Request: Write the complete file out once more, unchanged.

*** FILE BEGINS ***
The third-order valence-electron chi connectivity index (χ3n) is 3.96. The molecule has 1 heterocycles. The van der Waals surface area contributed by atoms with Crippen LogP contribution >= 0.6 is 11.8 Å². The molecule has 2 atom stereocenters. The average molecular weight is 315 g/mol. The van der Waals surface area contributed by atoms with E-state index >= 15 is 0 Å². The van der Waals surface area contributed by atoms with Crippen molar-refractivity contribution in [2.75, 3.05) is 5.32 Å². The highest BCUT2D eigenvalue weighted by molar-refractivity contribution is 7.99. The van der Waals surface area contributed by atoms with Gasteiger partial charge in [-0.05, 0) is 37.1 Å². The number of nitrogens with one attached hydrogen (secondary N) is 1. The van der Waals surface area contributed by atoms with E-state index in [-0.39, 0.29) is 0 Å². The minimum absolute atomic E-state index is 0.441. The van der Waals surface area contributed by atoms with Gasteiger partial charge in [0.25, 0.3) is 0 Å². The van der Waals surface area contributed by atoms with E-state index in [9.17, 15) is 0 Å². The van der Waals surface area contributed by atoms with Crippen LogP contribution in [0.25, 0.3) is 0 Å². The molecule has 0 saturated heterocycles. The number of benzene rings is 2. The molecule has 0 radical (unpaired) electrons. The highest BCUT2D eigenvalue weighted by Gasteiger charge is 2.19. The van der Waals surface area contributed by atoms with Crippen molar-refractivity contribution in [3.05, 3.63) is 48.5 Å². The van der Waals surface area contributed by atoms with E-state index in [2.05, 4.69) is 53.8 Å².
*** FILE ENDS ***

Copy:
The third-order valence-electron chi connectivity index (χ3n) is 3.96. The molecule has 1 heterocycles. The van der Waals surface area contributed by atoms with Crippen LogP contribution >= 0.6 is 11.8 Å². The molecule has 2 atom stereocenters. The average molecular weight is 315 g/mol. The van der Waals surface area contributed by atoms with E-state index >= 15 is 0 Å². The van der Waals surface area contributed by atoms with Crippen molar-refractivity contribution in [2.75, 3.05) is 5.32 Å². The highest BCUT2D eigenvalue weighted by molar-refractivity contribution is 7.99. The van der Waals surface area contributed by atoms with Gasteiger partial charge in [-0.05, 0) is 37.1 Å². The number of nitrogens with one attached hydrogen (secondary N) is 1. The van der Waals surface area contributed by atoms with E-state index in [-0.39, 0.29) is 0 Å². The minimum absolute atomic E-state index is 0.441. The van der Waals surface area contributed by atoms with Gasteiger partial charge in [0.25, 0.3) is 0 Å². The van der Waals surface area contributed by atoms with E-state index in [9.17, 15) is 0 Å². The van der Waals surface area contributed by atoms with Crippen LogP contribution in [0.25, 0.3) is 0 Å². The molecule has 0 saturated heterocycles. The number of benzene rings is 2. The molecule has 0 radical (unpaired) electrons. The highest BCUT2D eigenvalue weighted by Gasteiger charge is 2.19. The van der Waals surface area contributed by atoms with Crippen molar-refractivity contribution in [3.05, 3.63) is 48.5 Å². The van der Waals surface area contributed by atoms with E-state index in [2.05, 4.69) is 53.8 Å².